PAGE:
As with adults, therapy can be tremendously beneficial and healing fo..." /> As with adults, therapy can be tremendously beneficial and healing fo..." />

Tips for Supporting Your Child’s Therapy Experience

boy-standing-with-mother-behind-himAs with adults, therapy can be tremendously beneficial and healing for children, whose paths to identity formation often come with challenges in the form of behavioral issues, socialization difficulties, and emotional or communication barriers.

Still, having a child in therapy can be stressful or anxiety-inducing for many parents. Knowing they need help, that they don’t have all the answers, can be hard enough. But what to do once therapy begins? What role should a parent take in his or her child’s therapy? What role shouldn’t a parent take? How can a parent recognize that therapy is working?

Some guidelines to help parents effectively and productively navigate their way through a child’s therapy:

  • Share important information with the therapist after your child’s session. Share information with the therapist before the session only if it will directly affect your child’s therapy for that day. Also, telling your child to “be sure to tell your therapist” about an issue puts pressure on the child and may seem like punishment.
  • Children are allowed more freedom in therapy than they are at home. This is OK. There is no such thing as “bad” behavior in therapy. Children quickly learn that there are different rules in different places.
  • Remember: Sometimes the child’s behavior gets worse before it gets better. This is normal in therapy and is a sign of progress.
  • Therapy is successful mainly because the child learns to trust the therapist never to reveal what is said and done in therapy. However, the child knows that the therapist will meet with the caregiver to discuss progress and general issues. Confidence is necessary to give the child freedom of self-expression, which is essential for therapy to be effective.
  • A therapist’s goal is not to find out what happened to your child. It is to facilitate the child’s healing, resolution of trauma, and help the child learn to express his or her feelings.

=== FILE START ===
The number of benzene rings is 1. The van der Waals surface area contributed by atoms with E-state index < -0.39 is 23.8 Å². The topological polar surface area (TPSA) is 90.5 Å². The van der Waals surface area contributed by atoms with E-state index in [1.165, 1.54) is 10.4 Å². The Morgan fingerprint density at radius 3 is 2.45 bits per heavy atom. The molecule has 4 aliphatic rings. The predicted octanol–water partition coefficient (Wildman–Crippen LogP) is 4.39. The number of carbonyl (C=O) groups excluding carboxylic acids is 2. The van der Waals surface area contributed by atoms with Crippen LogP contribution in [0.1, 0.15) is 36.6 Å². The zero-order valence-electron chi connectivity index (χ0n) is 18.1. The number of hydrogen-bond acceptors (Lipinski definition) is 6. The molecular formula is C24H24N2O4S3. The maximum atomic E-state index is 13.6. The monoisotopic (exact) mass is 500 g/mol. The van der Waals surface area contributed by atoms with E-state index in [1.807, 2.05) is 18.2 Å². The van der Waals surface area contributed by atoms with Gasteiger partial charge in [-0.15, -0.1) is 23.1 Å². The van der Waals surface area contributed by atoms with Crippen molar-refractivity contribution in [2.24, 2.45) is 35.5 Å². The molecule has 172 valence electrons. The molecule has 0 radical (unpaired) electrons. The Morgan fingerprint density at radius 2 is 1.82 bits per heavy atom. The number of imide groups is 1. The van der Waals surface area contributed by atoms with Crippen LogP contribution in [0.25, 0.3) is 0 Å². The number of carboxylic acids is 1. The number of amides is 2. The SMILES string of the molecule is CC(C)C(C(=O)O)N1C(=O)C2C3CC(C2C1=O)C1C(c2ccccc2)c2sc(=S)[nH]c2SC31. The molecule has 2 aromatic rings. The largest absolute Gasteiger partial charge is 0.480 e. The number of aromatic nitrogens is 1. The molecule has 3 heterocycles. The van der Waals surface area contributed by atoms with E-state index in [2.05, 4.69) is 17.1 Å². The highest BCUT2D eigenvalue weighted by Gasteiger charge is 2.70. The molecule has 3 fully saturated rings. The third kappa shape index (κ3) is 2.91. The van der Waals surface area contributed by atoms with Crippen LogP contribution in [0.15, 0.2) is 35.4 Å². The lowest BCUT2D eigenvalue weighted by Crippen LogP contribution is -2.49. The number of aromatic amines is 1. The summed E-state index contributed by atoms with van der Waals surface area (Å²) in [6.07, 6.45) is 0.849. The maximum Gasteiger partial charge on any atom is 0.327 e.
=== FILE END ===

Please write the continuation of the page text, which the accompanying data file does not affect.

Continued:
• Children work very hard in therapy. Please try to avoid asking your child questions about the session unless he or she volunteers information. Things NOT to say: “Did you have fun?” “Did you like it?” Things you CAN say: “I bet you are tired. You have been working hard for an hour.”

© Copyright 2007 by Sally James. All Rights Reserved. Permission to publish granted to

The preceding article was solely written by the author named above. Any views and opinions expressed are not necessarily shared by Questions or concerns about the preceding article can be directed to the author or posted as a comment below.

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  • Randy

    August 26th, 2007 at 7:51 PM

    Great tips! Although I had a limited caseload of child clientele when I practiced as a counselor (by choice), I was lucky enough to have child/adolescent clients with supportive families. Many of those clients had been through numerous counselors prior to me, so perhaps the parents learned how to cope appropriately with their child being in therapy. Nevertheless, I wish I had a list like this to hand out to parents prior to the start of therapy. Something like this valuable, especially during the initial interview/intake session.

  • Sandy

    June 30th, 2008 at 1:13 PM

    Don’t you think though that there are many parents who feel that you are the expert so they should not have to do any of the work for you? I do not feel this wya at all but I know there are probably some parents who will have a harder time with the therapy sessions than the kids will.

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